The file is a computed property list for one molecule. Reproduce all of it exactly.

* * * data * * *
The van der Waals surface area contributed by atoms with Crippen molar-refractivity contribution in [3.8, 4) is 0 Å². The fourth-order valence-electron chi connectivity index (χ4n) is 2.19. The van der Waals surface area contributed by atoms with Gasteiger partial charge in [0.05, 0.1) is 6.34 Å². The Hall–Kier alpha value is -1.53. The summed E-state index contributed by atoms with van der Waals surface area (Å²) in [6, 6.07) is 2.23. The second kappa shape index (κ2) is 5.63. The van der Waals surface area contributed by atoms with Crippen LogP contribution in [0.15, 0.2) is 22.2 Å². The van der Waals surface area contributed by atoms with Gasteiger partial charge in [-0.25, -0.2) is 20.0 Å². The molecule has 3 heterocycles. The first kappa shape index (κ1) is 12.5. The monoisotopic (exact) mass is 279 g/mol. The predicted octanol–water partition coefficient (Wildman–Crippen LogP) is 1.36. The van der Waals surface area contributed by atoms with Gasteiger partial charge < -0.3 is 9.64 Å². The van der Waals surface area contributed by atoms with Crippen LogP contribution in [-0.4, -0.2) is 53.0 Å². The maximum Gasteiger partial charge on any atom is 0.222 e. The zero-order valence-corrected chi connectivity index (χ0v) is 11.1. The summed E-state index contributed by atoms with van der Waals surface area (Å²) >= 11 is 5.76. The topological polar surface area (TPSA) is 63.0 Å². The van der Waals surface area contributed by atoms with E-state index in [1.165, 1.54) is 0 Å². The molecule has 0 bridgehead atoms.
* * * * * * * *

The van der Waals surface area contributed by atoms with Crippen molar-refractivity contribution in [3.8, 4) is 0 Å². The fourth-order valence-electron chi connectivity index (χ4n) is 2.19. The van der Waals surface area contributed by atoms with Gasteiger partial charge in [0.05, 0.1) is 6.34 Å². The Hall–Kier alpha value is -1.53. The summed E-state index contributed by atoms with van der Waals surface area (Å²) in [6, 6.07) is 2.23. The second kappa shape index (κ2) is 5.63. The van der Waals surface area contributed by atoms with Crippen LogP contribution in [0.15, 0.2) is 22.2 Å². The van der Waals surface area contributed by atoms with Gasteiger partial charge in [-0.25, -0.2) is 20.0 Å². The molecule has 3 heterocycles. The first kappa shape index (κ1) is 12.5. The monoisotopic (exact) mass is 279 g/mol. The predicted octanol–water partition coefficient (Wildman–Crippen LogP) is 1.36. The van der Waals surface area contributed by atoms with Gasteiger partial charge < -0.3 is 9.64 Å². The van der Waals surface area contributed by atoms with Crippen LogP contribution in [-0.4, -0.2) is 53.0 Å². The maximum Gasteiger partial charge on any atom is 0.222 e. The zero-order valence-corrected chi connectivity index (χ0v) is 11.1. The summed E-state index contributed by atoms with van der Waals surface area (Å²) >= 11 is 5.76. The topological polar surface area (TPSA) is 63.0 Å². The van der Waals surface area contributed by atoms with E-state index in [1.165, 1.54) is 0 Å². The molecule has 0 bridgehead atoms.